The protesters' rationale is that timber concessionaires, including Weyerhauser of the United States, are devastating the tropical forests, leading to soil erosion, destruction of wildlife and uprooting of the native Dayak population, and contributing to global warming.
A visitor to Kuching, a modern city of nearly 400,000 people at the western edge of Sarawak, would hardly guess that this struggle is taking place. But 140 miles east, in Sarawak's rainforest heartland, clear-cut areas can be seen on the hillsides, as well as giant clouds of smoke where the forest is being burned--either by accident or on purpose. The first sound heard at sunrise is the relentless buzz of chainsaws gouging into ancient trees.
The annual cut of timber in Sarawak has quintupled since 1973, according to charts on display at the Timber Museum outside of Kuching. Sahabat Alam Malaysia (Friends of the Earth, Malaysia) claims, "No where in the world are the forests being chopped with such ferocity and speed as in Sarawak." Today, timber represents about 30 percent of Sarawak's exports, bringing in around $600 million yearly. Only oil--representing about 40 percent of Sarawak's exports--is more profitable for the region.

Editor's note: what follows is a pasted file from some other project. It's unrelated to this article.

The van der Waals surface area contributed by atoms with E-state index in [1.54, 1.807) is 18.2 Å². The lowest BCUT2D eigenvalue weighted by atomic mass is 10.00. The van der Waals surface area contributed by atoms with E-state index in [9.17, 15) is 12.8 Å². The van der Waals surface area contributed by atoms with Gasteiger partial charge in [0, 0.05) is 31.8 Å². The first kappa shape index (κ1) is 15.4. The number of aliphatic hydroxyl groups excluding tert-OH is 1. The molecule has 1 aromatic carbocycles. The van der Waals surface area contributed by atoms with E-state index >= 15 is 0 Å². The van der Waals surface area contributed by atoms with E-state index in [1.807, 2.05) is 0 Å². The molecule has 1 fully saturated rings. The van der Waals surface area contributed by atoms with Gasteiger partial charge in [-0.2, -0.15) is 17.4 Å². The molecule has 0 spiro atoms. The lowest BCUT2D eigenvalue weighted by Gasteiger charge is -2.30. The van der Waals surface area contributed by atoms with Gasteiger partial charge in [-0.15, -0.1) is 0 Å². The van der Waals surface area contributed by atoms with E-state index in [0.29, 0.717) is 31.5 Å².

Evelyne Hong of the Institut Masyarakat in West Malaysia estimates that 10,500 square miles of Sarawak have been logged since the early 1960s. In Sabah, half the size of Sarawak, 660 square miles of timber were logged annually in the 1980s, according to Philip Hurst, a British ecologist.
Though there are laws mandating reforestation and national parks on the books, these laws tend to be ignored. Hurst notes in his recent book, Rainforest Politics: Ecological Destruction in Southeast Asia: "It is an open secret that timber concessions are handed out in East Malaysia as a means of strengthening political allegiances or as rewards for favors."
Exploitation of Malaysian timber resources, urged by the World Bank and International Monetary Fund as a means to accumulate foreign exchange, has contributed to the nation's fast economic growth. Since 1985, Malaysia's per capita income has risen from $1,500 to $2,400.